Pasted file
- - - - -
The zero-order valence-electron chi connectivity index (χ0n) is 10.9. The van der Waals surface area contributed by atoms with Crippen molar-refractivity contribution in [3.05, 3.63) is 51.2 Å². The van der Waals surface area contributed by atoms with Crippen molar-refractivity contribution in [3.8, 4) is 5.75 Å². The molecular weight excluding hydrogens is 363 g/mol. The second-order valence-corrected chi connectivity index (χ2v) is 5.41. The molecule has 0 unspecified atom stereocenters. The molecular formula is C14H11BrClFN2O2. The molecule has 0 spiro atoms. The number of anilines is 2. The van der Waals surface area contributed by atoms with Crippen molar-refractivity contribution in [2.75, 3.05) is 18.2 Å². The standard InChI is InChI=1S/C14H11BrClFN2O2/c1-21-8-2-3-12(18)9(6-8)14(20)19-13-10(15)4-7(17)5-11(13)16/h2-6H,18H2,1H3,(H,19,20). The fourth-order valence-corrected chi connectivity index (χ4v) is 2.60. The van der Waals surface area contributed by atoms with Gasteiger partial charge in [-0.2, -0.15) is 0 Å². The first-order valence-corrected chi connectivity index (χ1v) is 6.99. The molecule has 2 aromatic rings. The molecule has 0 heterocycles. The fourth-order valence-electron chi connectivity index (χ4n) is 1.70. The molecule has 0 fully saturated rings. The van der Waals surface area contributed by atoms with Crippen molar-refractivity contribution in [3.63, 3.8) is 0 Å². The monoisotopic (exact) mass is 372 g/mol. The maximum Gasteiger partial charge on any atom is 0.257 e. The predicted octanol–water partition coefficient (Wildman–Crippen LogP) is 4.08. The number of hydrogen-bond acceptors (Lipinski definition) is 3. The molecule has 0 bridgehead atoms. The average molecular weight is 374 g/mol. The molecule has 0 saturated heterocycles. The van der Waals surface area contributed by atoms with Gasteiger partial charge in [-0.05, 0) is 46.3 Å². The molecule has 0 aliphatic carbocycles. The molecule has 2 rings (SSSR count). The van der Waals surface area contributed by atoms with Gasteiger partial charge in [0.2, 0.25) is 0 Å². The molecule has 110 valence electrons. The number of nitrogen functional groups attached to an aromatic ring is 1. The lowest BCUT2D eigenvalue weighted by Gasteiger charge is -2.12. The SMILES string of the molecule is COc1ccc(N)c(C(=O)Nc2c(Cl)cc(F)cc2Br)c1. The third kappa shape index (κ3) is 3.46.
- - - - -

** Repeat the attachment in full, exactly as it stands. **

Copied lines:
The zero-order valence-electron chi connectivity index (χ0n) is 10.9. The van der Waals surface area contributed by atoms with Crippen molar-refractivity contribution in [3.05, 3.63) is 51.2 Å². The van der Waals surface area contributed by atoms with Crippen molar-refractivity contribution in [3.8, 4) is 5.75 Å². The molecular weight excluding hydrogens is 363 g/mol. The second-order valence-corrected chi connectivity index (χ2v) is 5.41. The molecule has 0 unspecified atom stereocenters. The molecular formula is C14H11BrClFN2O2. The molecule has 0 spiro atoms. The number of anilines is 2. The van der Waals surface area contributed by atoms with Crippen molar-refractivity contribution in [2.75, 3.05) is 18.2 Å². The standard InChI is InChI=1S/C14H11BrClFN2O2/c1-21-8-2-3-12(18)9(6-8)14(20)19-13-10(15)4-7(17)5-11(13)16/h2-6H,18H2,1H3,(H,19,20). The fourth-order valence-corrected chi connectivity index (χ4v) is 2.60. The van der Waals surface area contributed by atoms with Gasteiger partial charge in [-0.2, -0.15) is 0 Å². The first-order valence-corrected chi connectivity index (χ1v) is 6.99. The molecule has 2 aromatic rings. The molecule has 0 heterocycles. The fourth-order valence-electron chi connectivity index (χ4n) is 1.70. The molecule has 0 fully saturated rings. The van der Waals surface area contributed by atoms with Crippen molar-refractivity contribution in [3.63, 3.8) is 0 Å². The monoisotopic (exact) mass is 372 g/mol. The maximum Gasteiger partial charge on any atom is 0.257 e. The predicted octanol–water partition coefficient (Wildman–Crippen LogP) is 4.08. The number of hydrogen-bond acceptors (Lipinski definition) is 3. The molecule has 0 bridgehead atoms. The average molecular weight is 374 g/mol. The molecule has 0 saturated heterocycles. The van der Waals surface area contributed by atoms with Gasteiger partial charge in [-0.05, 0) is 46.3 Å². The molecule has 0 aliphatic carbocycles. The molecule has 2 rings (SSSR count). The van der Waals surface area contributed by atoms with Gasteiger partial charge in [0.2, 0.25) is 0 Å². The molecule has 110 valence electrons. The number of nitrogen functional groups attached to an aromatic ring is 1. The lowest BCUT2D eigenvalue weighted by Gasteiger charge is -2.12. The SMILES string of the molecule is COc1ccc(N)c(C(=O)Nc2c(Cl)cc(F)cc2Br)c1. The third kappa shape index (κ3) is 3.46.